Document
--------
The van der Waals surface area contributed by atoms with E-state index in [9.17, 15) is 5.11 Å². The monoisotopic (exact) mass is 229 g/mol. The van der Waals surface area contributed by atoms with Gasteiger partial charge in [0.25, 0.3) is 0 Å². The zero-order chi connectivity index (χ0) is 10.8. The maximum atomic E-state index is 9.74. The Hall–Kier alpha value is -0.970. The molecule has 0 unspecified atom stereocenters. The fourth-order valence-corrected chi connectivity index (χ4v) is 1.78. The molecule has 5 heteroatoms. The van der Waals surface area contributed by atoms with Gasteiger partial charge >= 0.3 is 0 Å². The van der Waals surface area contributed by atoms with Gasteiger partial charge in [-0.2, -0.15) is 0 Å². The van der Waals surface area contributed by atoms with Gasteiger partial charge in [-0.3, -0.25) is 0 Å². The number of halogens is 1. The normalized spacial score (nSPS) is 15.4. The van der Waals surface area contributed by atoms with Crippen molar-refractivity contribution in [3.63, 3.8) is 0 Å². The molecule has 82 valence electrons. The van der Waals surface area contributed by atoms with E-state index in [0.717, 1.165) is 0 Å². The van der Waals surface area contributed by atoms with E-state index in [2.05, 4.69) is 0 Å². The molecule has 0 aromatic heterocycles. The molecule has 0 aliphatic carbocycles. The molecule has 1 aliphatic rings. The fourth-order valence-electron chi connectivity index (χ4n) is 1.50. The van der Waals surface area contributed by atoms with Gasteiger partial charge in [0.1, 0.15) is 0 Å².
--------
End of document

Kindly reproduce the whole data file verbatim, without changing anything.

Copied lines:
The van der Waals surface area contributed by atoms with E-state index in [9.17, 15) is 5.11 Å². The monoisotopic (exact) mass is 229 g/mol. The van der Waals surface area contributed by atoms with Gasteiger partial charge in [0.25, 0.3) is 0 Å². The zero-order chi connectivity index (χ0) is 10.8. The maximum atomic E-state index is 9.74. The Hall–Kier alpha value is -0.970. The molecule has 0 unspecified atom stereocenters. The fourth-order valence-corrected chi connectivity index (χ4v) is 1.78. The molecule has 5 heteroatoms. The van der Waals surface area contributed by atoms with Gasteiger partial charge >= 0.3 is 0 Å². The van der Waals surface area contributed by atoms with Gasteiger partial charge in [-0.2, -0.15) is 0 Å². The van der Waals surface area contributed by atoms with Gasteiger partial charge in [-0.3, -0.25) is 0 Å². The number of halogens is 1. The normalized spacial score (nSPS) is 15.4. The van der Waals surface area contributed by atoms with Crippen molar-refractivity contribution in [3.63, 3.8) is 0 Å². The molecule has 82 valence electrons. The van der Waals surface area contributed by atoms with E-state index in [0.717, 1.165) is 0 Å². The van der Waals surface area contributed by atoms with E-state index in [2.05, 4.69) is 0 Å². The molecule has 0 aromatic heterocycles. The molecule has 0 aliphatic carbocycles. The molecule has 1 aliphatic rings. The fourth-order valence-electron chi connectivity index (χ4n) is 1.50. The van der Waals surface area contributed by atoms with Gasteiger partial charge in [0.1, 0.15) is 0 Å².